Texas Democratic Party Chair Gilberto Hinojosa said, “Voters should never have to choose between their lives and participating in our democracy, period. Following the Texas Democratic Party’s victory in court, it became clear that the existing state law agreed with the Texas Democratic Party’s position that every eligible Texas voter whose health is at risk due to the coronavirus crisis should be able to vote-by-mail.”
On April 29, the Texas Democratic party amended their federal lawsuit regarding vote-by-mail and filed a motion for a preliminary injunction “to provide Texas voters and election officials the clarity they need in advance” of the July 14 election.
The lawsuit was filed in the United States District Court against Governor Greg Abbott, Secretary of State Ruth Hughes, The Travis County Clerk, and the Bexar County Elections Administrator earlier this month.
According to a press release from the Attorney General Office, “a voter ill with COVID-19 and who meets those requirements may apply for a ballot by mail. Fear of contracting COVID-19, however, is a normal emotional reaction to the current pandemic and does not amount to an actual disability that qualifies a voter to receive a ballot by mail.”
The Attorney General sent a letter to county judges and election officials Friday state the following: (The letter can be read here.)
The office states, pursuant to Texas law, the District Court’s order is stayed and has no effect during the ongoing appeal.
According to Anderson, the November election will be the one primarily impacted by the junction as preparations for the July election have already begun across the state.
Anderson highlighted the department’s planned measures for running the election under the current health and safety situation, which include:
- Hand sanitizer
- Alcohol wipes for equipment
- Clorox wipes
- Barrier guards
- Q-tips that voters can take with them (for use selecting options on the screen)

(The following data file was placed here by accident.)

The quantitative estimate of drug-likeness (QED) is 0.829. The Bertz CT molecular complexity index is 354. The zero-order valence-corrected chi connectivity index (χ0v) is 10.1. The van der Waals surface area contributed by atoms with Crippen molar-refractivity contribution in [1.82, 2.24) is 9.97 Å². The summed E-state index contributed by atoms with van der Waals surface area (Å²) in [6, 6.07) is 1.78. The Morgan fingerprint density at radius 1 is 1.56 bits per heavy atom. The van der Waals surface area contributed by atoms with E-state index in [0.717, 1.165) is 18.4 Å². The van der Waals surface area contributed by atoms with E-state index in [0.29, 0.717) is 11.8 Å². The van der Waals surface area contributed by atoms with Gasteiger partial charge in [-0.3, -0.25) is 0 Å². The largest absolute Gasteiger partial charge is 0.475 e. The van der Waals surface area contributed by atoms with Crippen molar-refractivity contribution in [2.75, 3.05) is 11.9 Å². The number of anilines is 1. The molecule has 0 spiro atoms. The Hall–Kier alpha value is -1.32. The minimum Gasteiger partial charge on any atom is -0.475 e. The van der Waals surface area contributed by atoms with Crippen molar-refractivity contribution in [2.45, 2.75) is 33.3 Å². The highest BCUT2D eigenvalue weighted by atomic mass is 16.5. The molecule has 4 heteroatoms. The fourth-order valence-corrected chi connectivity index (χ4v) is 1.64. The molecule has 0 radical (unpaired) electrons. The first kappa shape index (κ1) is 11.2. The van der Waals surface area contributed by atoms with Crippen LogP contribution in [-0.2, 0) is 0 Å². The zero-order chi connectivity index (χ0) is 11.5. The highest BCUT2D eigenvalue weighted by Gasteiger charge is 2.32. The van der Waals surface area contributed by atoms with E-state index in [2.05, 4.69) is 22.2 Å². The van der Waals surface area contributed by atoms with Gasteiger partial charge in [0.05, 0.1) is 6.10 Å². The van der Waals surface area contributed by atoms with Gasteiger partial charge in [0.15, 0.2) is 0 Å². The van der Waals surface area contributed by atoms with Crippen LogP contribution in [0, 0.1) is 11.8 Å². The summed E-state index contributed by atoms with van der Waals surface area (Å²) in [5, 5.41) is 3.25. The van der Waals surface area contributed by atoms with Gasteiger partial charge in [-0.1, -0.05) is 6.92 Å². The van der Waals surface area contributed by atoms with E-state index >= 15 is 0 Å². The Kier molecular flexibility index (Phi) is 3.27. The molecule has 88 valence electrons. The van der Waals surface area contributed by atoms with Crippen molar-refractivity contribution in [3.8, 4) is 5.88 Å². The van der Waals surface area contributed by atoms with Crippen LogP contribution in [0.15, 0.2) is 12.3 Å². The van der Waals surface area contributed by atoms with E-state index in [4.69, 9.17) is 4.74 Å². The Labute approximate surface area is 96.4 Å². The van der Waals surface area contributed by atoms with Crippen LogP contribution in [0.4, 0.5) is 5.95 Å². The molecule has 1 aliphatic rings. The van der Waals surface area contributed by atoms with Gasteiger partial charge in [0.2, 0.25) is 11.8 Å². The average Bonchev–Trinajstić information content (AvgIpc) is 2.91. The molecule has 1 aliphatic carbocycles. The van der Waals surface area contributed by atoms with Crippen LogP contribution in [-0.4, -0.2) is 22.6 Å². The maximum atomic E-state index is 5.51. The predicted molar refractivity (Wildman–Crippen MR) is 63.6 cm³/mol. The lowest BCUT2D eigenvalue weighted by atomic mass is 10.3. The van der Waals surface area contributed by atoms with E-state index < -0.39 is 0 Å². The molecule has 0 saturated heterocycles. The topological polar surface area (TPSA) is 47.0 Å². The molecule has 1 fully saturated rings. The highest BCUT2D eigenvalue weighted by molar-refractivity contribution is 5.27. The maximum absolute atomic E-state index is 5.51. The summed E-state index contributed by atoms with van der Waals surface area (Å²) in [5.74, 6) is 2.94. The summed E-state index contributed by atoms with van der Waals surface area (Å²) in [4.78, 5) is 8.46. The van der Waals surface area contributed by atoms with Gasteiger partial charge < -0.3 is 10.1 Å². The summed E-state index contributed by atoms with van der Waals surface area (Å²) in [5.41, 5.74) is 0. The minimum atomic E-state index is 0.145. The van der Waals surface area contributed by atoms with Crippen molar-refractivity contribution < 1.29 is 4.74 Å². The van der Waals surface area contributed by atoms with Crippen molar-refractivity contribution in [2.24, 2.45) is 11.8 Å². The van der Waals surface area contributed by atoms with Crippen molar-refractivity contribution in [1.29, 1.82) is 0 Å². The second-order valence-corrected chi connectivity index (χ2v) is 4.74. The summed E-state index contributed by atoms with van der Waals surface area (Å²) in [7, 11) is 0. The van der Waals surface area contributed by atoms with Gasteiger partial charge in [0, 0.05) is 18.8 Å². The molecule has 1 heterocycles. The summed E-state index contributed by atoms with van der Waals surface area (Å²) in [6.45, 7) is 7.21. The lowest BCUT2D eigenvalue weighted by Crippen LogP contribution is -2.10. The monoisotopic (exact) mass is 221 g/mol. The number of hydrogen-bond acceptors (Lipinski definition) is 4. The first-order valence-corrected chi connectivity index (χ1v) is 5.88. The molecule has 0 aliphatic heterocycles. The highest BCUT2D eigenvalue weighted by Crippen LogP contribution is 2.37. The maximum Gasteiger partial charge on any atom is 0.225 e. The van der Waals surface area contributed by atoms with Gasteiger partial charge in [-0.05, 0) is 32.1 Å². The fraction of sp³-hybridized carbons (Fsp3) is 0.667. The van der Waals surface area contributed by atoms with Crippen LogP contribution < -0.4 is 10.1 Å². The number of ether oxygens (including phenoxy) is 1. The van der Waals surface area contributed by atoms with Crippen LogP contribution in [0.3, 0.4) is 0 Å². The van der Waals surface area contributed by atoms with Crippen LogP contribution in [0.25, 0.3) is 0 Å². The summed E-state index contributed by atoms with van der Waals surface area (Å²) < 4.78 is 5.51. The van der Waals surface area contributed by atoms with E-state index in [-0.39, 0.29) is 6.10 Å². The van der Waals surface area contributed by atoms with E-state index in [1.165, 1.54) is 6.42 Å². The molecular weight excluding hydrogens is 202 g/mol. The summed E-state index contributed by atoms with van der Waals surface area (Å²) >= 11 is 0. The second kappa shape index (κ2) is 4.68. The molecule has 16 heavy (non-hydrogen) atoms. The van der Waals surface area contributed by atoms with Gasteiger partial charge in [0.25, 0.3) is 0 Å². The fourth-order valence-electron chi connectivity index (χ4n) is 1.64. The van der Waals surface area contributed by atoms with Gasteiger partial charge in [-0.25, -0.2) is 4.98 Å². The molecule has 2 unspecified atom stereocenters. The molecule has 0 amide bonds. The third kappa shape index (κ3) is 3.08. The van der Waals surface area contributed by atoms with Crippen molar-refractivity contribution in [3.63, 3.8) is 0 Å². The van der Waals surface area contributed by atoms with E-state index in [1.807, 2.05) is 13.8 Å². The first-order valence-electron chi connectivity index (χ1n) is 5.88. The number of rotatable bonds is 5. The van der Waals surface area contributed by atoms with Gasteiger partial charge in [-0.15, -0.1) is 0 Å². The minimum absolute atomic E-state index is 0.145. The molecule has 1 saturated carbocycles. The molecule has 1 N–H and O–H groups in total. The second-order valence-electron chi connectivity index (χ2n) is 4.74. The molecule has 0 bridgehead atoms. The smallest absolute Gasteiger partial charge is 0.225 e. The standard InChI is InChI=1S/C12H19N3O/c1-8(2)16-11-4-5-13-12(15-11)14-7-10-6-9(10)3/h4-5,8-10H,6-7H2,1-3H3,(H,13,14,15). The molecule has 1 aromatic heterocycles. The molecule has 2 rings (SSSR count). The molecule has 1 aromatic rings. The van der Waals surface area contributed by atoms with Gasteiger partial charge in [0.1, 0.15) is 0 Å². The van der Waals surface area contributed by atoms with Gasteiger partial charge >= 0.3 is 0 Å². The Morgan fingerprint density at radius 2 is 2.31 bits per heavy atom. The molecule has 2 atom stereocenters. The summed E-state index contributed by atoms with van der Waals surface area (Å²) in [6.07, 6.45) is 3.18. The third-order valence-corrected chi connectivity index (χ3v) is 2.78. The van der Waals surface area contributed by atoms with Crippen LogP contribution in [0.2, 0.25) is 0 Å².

- A log of sanitizing duties
- Online training with added curriculum on the health safety measures in the polling place
- Diagram for equipment placement and flow of traffic for every polling place for social distancing
- Social distancing markers
- Limitations on voters in the polling place at a time
According to the Texas Election Code Sec. 86.004, mail ballots are available no earlier than on the 37th day before Election day and should not be mailed later than 30 days before the election date.
The last day to submit vote by mail applications for the upcoming run-off election is July 2; the first round of mail-in-ballots will go out on May 30.
Voters can still register remotely by printing registration forms off Hays County and the Texas Secretary of State’s office and mailing them off.
Voters can submit an application for Ballot by Mail (ABBM) by printing off the form and mailing it in or by submitting an order online to have an ABBM mailed to them.
More information on ABBM’s can be found here on the Secretary of State’s website.
Anderson said she would need the help of the court to acquire funding to help with the election due to the health and safety concerns and the potential increase in vote-by-mail requests beyond those already anticipated, but she doesn’t know how much additional funding will be needed.
“I don’t know how much the federal funding that is coming down through the Secretary of State’s office is going to cover it,” Anderson said. “They’re projection is it’s going to cover a good amount. Really the only thing I can see us needing the most assistance from the court is the Personal Protective Equipment items and the facility.”
Early voting for the July 14 primary run-off election begins Monday, July 6, and runs through Friday, July 10.
Polling locations and schedules can be found here.Order on Application for Temporary Injunctions and Plea to the Jurisdiction
Mail-in Ballot Guidance Letter_05012020